But it's not just music anymore. "We associate the notices with the RIAA, but the content owners are much more varied than them," she said.

Mitrano's inbox of complaints includes notices from film companies such as Universal Studies and Paramount Studios and software companies such as the Business Software Alliance and the Entertainment Software Association.

RIAA President Cary Sherman complained about the disparity between a dying music industry and a booming music consumption pattern being caused in large part by Internet-savvy youth.

"If you look at the top 10 albums, what used to sell 60 million copies is now selling 25 million copies and everybody else is getting that music by peer-to-peer file sharing systems or by burning copies from their friends," Sherman said. "More music is being acquired than ever before but less and less is being paid for. The industry can't survive and invest in new artists if that continues to happen."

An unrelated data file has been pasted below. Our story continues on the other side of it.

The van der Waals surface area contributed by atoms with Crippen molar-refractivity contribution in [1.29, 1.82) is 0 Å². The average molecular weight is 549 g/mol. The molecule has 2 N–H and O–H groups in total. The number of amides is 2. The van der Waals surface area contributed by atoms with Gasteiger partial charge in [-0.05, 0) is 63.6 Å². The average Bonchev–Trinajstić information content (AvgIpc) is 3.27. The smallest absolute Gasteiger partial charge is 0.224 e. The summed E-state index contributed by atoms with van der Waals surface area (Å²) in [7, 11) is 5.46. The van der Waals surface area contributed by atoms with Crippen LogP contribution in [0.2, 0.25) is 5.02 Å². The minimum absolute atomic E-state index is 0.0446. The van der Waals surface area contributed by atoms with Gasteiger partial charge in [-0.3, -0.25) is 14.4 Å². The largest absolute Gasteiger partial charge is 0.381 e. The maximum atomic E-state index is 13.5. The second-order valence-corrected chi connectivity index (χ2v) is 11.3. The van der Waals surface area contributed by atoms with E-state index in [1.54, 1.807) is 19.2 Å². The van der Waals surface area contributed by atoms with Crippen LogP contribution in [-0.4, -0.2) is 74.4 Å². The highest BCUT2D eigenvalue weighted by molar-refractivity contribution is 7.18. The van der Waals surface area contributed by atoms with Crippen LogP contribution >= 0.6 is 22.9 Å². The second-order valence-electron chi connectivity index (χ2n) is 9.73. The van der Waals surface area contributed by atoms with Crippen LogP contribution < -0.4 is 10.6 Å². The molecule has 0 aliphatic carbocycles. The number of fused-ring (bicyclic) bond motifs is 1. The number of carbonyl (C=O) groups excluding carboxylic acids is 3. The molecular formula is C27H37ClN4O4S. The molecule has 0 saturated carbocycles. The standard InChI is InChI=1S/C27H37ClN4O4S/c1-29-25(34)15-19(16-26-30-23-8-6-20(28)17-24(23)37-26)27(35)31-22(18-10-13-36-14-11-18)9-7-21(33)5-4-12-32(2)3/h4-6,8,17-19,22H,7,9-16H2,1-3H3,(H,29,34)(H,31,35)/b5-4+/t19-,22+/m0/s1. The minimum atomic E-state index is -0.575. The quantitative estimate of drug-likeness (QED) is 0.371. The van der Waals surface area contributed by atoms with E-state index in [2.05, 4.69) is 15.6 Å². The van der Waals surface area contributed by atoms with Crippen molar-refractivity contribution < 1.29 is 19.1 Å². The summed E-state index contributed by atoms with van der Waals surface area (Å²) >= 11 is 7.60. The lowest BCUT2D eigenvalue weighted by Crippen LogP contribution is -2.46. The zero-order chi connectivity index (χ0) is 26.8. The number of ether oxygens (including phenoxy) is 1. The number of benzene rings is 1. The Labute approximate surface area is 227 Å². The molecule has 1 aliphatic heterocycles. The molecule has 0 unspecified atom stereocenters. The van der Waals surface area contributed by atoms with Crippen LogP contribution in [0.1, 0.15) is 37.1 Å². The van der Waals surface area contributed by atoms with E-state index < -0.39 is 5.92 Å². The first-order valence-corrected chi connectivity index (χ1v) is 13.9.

Under federal law,universities that receive complaints about students illegally distributing copyrighted songs generally must act to stop repeat offenders or else the schools can be sued. The entertainment industry typically can identify a student only by his or her numerical Internet address and must rely on the school to correlate that information with its own records to trace a person's real-world identity.

At SU, when the RIAA sends a violation notice, the first disciplinary step is to contact the offending student. The student's computer is then disconnected form the university network. After the student reads and acknowledges the SU computing use policy and states what steps will be taken to prevent another occurrence, the student's computer is reconnected to the network.